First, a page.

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Violence on our Doorsteps

Are we finally getting tired of “being safe nowhere?” The epidemic of violence in society and what we can do about it.

When violent events such as those in Uvalde happen, it would seem obvious to expect that many children and adults will be more anxious about attending school this fall.  Add to this, in our local community, the impact of the tragic events of the Collins family murders at the hands of an escaped convict. The Tomball community and Tomball ISD students and teachers have been directly impacted by these tragedies. Allowing for the expression of grief within the community will be very important in the coming days and weeks ahead and in the coming school year.  We need to promote the reverence of life and the solemnity of this moment of loss.

So many types of brutality and violence exist today, from road rage to random shootings, and it exists in so many places: shopping venues, schools, workplaces, entertainment venues, really anywhere. Are we finally going to have the political will to take a tiny step towards what other western societies had the will to fully achieve in the 90’s?  Are we finally getting tired of “being safe nowhere?” Even before the days of Columbine we could witness the spreading epidemic of mass shooting incidents. Gun ownership did not help the Collins family.  There is a prevalent degradation of reverence for all forms of life.   When added to other factors such as the degradation of the environment, the economic hardship of the current times, homelessness, and the prevalence of technology taking over the human quality of all of our interactions in society, then the bleak picture of where we currently stand becomes clear.  Add uninhibited, easy access to powerful guns by children, enabled by the exaggeration and aggrandizement of second amendment rights, and you have conditions we currently experience.   Columbine, sadly, was only the beginning.  We have simply rinsed and repeated for decades and added social media to the mix.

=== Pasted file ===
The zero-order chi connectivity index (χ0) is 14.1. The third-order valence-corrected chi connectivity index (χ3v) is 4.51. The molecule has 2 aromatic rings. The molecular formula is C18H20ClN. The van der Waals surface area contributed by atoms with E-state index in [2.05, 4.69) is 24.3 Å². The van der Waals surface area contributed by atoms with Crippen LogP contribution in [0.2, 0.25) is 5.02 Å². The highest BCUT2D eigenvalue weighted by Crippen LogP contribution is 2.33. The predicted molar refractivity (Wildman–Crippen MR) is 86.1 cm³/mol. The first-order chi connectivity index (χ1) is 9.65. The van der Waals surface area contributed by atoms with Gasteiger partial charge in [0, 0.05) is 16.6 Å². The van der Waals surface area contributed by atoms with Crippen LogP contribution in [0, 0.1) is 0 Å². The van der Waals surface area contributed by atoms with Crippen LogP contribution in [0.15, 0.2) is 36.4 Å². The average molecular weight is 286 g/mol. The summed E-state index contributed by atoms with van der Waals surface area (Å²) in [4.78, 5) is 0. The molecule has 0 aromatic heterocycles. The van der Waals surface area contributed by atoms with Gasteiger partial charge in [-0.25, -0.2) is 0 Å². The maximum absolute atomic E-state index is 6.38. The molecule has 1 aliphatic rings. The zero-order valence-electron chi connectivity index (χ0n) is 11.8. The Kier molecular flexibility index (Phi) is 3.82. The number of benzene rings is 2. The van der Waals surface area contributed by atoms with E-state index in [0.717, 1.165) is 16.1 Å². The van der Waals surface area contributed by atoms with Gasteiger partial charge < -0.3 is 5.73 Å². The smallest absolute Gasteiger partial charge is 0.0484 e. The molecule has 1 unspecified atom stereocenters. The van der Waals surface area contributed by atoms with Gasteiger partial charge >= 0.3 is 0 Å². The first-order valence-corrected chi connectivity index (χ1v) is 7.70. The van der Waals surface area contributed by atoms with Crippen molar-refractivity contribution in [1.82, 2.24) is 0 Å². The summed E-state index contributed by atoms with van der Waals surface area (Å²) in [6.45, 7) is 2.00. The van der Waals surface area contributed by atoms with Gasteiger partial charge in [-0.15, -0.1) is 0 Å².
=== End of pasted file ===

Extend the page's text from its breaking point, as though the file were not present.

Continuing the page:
School shootings from a teacher’s perspective

As a teacher executing active shooter drills throughout this time period, I have had to answer the questions from students that naturally come, such as, “What if the shooter comes from this entrance over there, what should we do?”  I have had to imagine these nightmare scenarios, trying to assuage the fears of students (and myself!) and assure them of adults’ resolve to do everything we can to protect them. But deep down, each of them recognizes how vulnerable we are.  We are sitting targets, whether teachers start packing guns or not.  This is truly the gravity of the matter. It makes me want to shout from the mountaintop, “Do something, America!” I could not agree more with the comment made by Lexi Rubio’s parents, victims of the Uvalde shooting, that right now, guns are more important than children in America.  Deplorable, but true. We have failed an entire generation of children by perpetuating a lack of reverence for life.  Guns don’t make us safer.

As a teacher, I now have to regularly plan my own tactical, defensive responses to potential attacks: 

What are the weak points of security in my classroom?
How will we respond to get our students to safety?
Where are the safest areas to go in the event of an active shooter and we can’t escape?
What will I or can I do if we have to stay in place?
Lastly, if it comes down to it, how will I attempt to protect my life and the lives of my students if a shooter enters my classroom? I call this plan, “my last ditch effort.”

Never in my wildest dreams did I anticipate needing to plan my defensive tactics when I became a teacher in 1995. The only words I can think of are “gut-wrenching.”

While I personally don’t carry a gun, many in my family do, and they do not want to see a complete ban on weapons.  Living in Texas, I do respect the prevalent desire to protect gun rights.  But, these horrific acts will continue as long we continue to do nothing about the lack of reverence for life.  Putting guns in classrooms will open the door for guns to fall into the hands of students who are struggling with mental health. If we lived in a healthy society, then things would be different.  In that case, we could all own as many guns as we wanted and nobody would ever get murdered because everyone would act responsibly. In that imaginary world, we would all “be safe,” but that is not the current state of the world.  Guns don’t make us safer, friends.  Making it harder for the deranged to get access to guns will make it *a little* safer.

Gun Laws and MEntal Health

Sensible limits through gun laws could help in the immediate, short-term.  Gun laws have been effective at reducing these kinds of incidents in other countries.  This to me, feels like a mental health crisis of the highest magnitude, one that governmental gun regulations will immediately “help,” but not solve.  This is a deeper issue of societal mental health.